When Randy Edsall showed up at Maryland before the 2011 season, the Terps were reasonably well positioned for future success. Over the previous five seasons, they'd averaged the No. 29 recruiting class out of more than 120 teams in major college football. The program had serious talent onboard.
Almost immediately, Edsall flopped. The Terps went 2-10 in his first season, with a No. 81 showing in S&P+, the opponent-adjusted statistic from SB Nation's Bill Connelly that parses play-by-play data to measure a team's true performance on the field.
This didn't make much sense. Based on five-year recruiting averages (so, for 2011, including the 2007 through 2011 classes), Maryland's roster was stacked with talent. The recruiting averages, gleaned by Connelly from Rivals and 247Sports player ratings, painted a picture of a talented Maryland roster.
Maryland's talent base slipped incrementally over every year of the Edsall era. Even as that happened, the Terps turned out to play worse than their recruiting pedigree in each of the coach's five seasons at the helm.
In Edsall's first three seasons, Maryland was in pretty good recruiting standing. The Terps won a total of six games in the first two seasons, then won seven in his third.
|Maryland under Randy Edsall|
Context does matter. Maryland saw a mass exodus when Edsall was hired, with scores of players quickly transferring out of the program upon deciding they didn't buy what Edsall sold. Roster attrition is expected when a coaching change happens, but the scale of Edsall's losses was extraordinary.
And in Edsall's second season, 2012, the Terps were nearly 5-2 and on track for a bowl game when they lost a game in the final seconds to N.C. State and then learned, a game later, that they'd have to play their final four contests with a linebacker at quarterback. Even still, finishing 108th in S&P+ with nearly a top-30 roster by metrically evaluated talent is hard to do. It was a shocking failure.
In Edsall's last two years, Maryland continued to underachieve, this time with fewer excuses. The Terps didn't have any debilitating quarterback injuries, and aside from missing receiver Stefon Diggs near the end of the 2014 season, they generally had their best players on the field. The Terps were roughly a top-40 team over the last two seasons by straight-up talent. They played somewhere in the mid-to-high 50s and won five games per season, even worse.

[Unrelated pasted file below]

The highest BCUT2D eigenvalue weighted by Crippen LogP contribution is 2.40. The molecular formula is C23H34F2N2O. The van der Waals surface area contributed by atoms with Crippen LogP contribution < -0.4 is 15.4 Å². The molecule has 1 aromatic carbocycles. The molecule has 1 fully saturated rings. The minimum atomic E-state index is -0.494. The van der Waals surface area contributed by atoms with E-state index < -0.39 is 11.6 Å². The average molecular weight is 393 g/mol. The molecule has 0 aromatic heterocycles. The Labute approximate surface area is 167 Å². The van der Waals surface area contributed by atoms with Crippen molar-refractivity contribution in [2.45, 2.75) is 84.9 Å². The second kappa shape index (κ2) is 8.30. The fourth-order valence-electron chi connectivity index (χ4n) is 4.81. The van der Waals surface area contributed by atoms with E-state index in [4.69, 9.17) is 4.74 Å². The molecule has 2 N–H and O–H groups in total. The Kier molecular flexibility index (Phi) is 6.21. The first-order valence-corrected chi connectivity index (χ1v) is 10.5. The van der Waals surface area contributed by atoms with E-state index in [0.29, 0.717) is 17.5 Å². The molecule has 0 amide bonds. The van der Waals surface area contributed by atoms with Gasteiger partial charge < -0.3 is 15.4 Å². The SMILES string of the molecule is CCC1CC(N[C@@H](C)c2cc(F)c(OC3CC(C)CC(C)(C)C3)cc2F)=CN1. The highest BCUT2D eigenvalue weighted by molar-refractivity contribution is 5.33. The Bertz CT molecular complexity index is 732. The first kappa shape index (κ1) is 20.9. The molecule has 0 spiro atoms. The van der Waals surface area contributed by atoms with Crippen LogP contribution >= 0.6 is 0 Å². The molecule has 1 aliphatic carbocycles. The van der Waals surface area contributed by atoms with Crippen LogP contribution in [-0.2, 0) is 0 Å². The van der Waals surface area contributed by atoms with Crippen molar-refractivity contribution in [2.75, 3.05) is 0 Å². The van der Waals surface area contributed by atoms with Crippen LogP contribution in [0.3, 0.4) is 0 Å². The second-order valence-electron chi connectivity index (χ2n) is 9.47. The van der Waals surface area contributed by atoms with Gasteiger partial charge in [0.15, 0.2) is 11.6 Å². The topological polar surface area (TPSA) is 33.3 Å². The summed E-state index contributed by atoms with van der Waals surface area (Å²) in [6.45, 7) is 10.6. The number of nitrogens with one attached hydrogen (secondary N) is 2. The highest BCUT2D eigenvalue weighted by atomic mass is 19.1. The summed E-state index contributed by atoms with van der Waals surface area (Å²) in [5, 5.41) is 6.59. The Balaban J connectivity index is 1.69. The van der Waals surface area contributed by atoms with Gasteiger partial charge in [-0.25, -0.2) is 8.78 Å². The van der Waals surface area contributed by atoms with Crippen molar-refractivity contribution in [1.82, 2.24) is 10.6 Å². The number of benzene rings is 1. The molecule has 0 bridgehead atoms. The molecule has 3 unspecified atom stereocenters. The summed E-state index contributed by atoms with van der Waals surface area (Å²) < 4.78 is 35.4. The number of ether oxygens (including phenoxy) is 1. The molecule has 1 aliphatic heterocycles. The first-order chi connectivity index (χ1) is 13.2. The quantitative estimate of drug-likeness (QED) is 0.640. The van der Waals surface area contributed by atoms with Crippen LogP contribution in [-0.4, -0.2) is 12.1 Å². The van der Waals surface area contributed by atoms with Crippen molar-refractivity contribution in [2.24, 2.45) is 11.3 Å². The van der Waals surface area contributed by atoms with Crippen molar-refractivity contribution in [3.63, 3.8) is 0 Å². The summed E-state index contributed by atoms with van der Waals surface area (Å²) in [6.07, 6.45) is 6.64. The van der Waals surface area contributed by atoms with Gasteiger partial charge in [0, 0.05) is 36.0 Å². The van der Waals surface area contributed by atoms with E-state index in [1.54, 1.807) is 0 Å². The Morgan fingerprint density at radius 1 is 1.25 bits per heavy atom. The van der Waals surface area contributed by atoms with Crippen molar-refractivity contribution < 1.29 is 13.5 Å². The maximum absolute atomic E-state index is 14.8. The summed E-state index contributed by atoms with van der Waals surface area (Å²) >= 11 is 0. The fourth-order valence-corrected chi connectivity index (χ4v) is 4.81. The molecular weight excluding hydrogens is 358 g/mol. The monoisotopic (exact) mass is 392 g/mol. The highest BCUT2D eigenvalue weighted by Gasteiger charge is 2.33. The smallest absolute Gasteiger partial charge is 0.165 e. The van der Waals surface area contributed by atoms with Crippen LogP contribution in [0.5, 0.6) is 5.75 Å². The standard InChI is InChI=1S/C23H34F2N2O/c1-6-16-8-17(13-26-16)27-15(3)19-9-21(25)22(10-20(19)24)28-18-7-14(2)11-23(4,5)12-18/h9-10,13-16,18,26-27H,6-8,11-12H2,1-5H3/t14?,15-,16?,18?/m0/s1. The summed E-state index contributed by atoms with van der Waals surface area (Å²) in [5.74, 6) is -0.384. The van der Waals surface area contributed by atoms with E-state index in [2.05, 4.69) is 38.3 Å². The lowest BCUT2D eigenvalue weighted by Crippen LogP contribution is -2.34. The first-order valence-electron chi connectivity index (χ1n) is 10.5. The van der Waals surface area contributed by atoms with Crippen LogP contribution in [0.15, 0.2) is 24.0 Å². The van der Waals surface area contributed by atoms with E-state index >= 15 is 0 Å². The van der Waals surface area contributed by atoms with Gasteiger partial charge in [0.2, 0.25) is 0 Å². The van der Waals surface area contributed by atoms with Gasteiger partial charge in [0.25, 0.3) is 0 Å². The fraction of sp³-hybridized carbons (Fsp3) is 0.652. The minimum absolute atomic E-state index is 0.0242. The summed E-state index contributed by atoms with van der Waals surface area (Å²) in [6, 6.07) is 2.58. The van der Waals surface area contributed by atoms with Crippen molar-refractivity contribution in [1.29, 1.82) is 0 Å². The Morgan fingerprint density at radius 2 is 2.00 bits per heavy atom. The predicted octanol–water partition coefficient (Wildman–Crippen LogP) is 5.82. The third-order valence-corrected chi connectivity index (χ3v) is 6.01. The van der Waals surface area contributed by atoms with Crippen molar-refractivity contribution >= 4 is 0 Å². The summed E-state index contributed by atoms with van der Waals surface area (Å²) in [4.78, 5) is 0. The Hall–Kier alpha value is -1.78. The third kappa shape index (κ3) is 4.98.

This is a depressing graph. The red line shows Maryland's on-field performance, and the blue line shows the Terps' roster going into each season by five-year recruiting average. You want these lines to be low, because that means they're closer to the No. 1 ranking. Maryland played well below its talent level every single year, and that talent level also declined every single year. So what Edsall left for DJ Durkin is a program that's been getting worse, on the field and on the trail.
Viewed through another lens, Maryland's year-by-year recruiting trended in the wrong direction, too, with the exception of 2012's Diggs- and Wes Brown-bolstered class. But even then, the talent level had declined because of the program's post-Edsall transfers.
|Maryland's 247Sports Composite Class Rankings|
The purpose of this exercise isn't to take potshots at Edsall, but to illustrate a few points about recruiting and Maryland.
First, it confirms analytically that Maryland needs better players than it's been getting. Second, it needs to develop them better to put a superior product on the field, which should correlate closely with improved win-loss records. Edsall (win totals: 2, 4, 7, 7, 3) never found a way to do that.
For Durkin to do better, he'll have to actually coach better than Edsall. And for Maryland to really rise, he'll need to start with a higher baseline of talent. The ability of Maryland's roster has trended downward for five years. National Signing Day is on Wednesday, and the 2016 class is Durkin's first chance to stem that tide.